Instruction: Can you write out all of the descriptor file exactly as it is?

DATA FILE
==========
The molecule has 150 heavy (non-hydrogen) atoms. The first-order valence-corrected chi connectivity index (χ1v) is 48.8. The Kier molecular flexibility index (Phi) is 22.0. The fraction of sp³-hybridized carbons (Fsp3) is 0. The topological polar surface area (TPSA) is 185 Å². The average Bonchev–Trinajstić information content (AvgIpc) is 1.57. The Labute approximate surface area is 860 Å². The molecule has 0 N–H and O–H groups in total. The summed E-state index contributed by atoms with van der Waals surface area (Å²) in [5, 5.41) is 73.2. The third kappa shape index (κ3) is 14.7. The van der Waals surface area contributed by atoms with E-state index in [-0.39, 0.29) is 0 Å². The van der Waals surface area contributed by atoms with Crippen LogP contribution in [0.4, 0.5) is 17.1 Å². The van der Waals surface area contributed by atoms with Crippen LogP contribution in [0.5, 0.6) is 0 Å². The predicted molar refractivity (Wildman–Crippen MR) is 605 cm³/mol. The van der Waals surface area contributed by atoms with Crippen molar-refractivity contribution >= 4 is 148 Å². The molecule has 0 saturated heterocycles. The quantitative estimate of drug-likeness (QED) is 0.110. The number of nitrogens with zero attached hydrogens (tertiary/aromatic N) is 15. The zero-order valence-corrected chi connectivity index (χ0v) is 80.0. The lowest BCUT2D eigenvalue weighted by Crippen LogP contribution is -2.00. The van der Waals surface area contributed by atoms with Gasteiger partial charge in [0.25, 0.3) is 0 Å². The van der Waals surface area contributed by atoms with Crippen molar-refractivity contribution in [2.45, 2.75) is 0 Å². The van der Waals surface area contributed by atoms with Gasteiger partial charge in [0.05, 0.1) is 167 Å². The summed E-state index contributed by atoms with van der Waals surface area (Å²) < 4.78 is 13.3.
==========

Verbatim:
The molecule has 150 heavy (non-hydrogen) atoms. The first-order valence-corrected chi connectivity index (χ1v) is 48.8. The Kier molecular flexibility index (Phi) is 22.0. The fraction of sp³-hybridized carbons (Fsp3) is 0. The topological polar surface area (TPSA) is 185 Å². The average Bonchev–Trinajstić information content (AvgIpc) is 1.57. The Labute approximate surface area is 860 Å². The molecule has 0 N–H and O–H groups in total. The summed E-state index contributed by atoms with van der Waals surface area (Å²) in [5, 5.41) is 73.2. The third kappa shape index (κ3) is 14.7. The van der Waals surface area contributed by atoms with E-state index in [-0.39, 0.29) is 0 Å². The van der Waals surface area contributed by atoms with Crippen LogP contribution in [0.4, 0.5) is 17.1 Å². The van der Waals surface area contributed by atoms with Crippen LogP contribution in [0.5, 0.6) is 0 Å². The predicted molar refractivity (Wildman–Crippen MR) is 605 cm³/mol. The van der Waals surface area contributed by atoms with Crippen molar-refractivity contribution >= 4 is 148 Å². The molecule has 0 saturated heterocycles. The quantitative estimate of drug-likeness (QED) is 0.110. The number of nitrogens with zero attached hydrogens (tertiary/aromatic N) is 15. The zero-order valence-corrected chi connectivity index (χ0v) is 80.0. The lowest BCUT2D eigenvalue weighted by Crippen LogP contribution is -2.00. The van der Waals surface area contributed by atoms with Gasteiger partial charge in [0.25, 0.3) is 0 Å². The van der Waals surface area contributed by atoms with Crippen molar-refractivity contribution in [2.45, 2.75) is 0 Å². The van der Waals surface area contributed by atoms with Gasteiger partial charge in [0.05, 0.1) is 167 Å². The summed E-state index contributed by atoms with van der Waals surface area (Å²) < 4.78 is 13.3.